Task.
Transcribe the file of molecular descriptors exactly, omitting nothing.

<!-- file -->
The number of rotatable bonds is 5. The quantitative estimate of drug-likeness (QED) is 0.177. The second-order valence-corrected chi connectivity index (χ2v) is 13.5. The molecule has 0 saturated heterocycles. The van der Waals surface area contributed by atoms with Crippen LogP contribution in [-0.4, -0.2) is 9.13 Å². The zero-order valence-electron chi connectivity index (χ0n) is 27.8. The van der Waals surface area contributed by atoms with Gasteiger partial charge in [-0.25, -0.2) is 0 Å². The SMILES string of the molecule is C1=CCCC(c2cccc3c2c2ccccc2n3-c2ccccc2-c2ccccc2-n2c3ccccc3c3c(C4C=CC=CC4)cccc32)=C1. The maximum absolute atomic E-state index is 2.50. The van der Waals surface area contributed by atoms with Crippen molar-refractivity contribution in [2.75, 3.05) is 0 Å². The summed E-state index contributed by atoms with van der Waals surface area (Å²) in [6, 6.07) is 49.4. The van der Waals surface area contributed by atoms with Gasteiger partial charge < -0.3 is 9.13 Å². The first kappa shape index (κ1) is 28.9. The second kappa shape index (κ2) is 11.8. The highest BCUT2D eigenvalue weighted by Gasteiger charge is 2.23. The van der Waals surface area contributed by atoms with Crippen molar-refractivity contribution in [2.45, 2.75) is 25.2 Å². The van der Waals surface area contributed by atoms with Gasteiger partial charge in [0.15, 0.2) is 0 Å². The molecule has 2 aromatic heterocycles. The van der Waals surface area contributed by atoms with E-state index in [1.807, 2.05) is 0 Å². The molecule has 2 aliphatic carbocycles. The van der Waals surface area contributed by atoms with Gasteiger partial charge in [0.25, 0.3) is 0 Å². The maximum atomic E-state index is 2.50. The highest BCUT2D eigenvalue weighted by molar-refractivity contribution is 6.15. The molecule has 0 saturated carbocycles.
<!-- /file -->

The number of rotatable bonds is 5. The quantitative estimate of drug-likeness (QED) is 0.177. The second-order valence-corrected chi connectivity index (χ2v) is 13.5. The molecule has 0 saturated heterocycles. The van der Waals surface area contributed by atoms with Crippen LogP contribution in [-0.4, -0.2) is 9.13 Å². The zero-order valence-electron chi connectivity index (χ0n) is 27.8. The van der Waals surface area contributed by atoms with Gasteiger partial charge in [-0.25, -0.2) is 0 Å². The SMILES string of the molecule is C1=CCCC(c2cccc3c2c2ccccc2n3-c2ccccc2-c2ccccc2-n2c3ccccc3c3c(C4C=CC=CC4)cccc32)=C1. The maximum absolute atomic E-state index is 2.50. The van der Waals surface area contributed by atoms with Crippen molar-refractivity contribution in [2.75, 3.05) is 0 Å². The summed E-state index contributed by atoms with van der Waals surface area (Å²) in [6, 6.07) is 49.4. The van der Waals surface area contributed by atoms with Gasteiger partial charge < -0.3 is 9.13 Å². The first kappa shape index (κ1) is 28.9. The second kappa shape index (κ2) is 11.8. The highest BCUT2D eigenvalue weighted by Gasteiger charge is 2.23. The van der Waals surface area contributed by atoms with Crippen molar-refractivity contribution in [2.45, 2.75) is 25.2 Å². The van der Waals surface area contributed by atoms with Gasteiger partial charge in [0.15, 0.2) is 0 Å². The molecule has 2 aromatic heterocycles. The van der Waals surface area contributed by atoms with E-state index in [1.807, 2.05) is 0 Å². The molecule has 2 aliphatic carbocycles. The van der Waals surface area contributed by atoms with Gasteiger partial charge in [0.25, 0.3) is 0 Å². The maximum atomic E-state index is 2.50. The highest BCUT2D eigenvalue weighted by molar-refractivity contribution is 6.15. The molecule has 0 saturated carbocycles.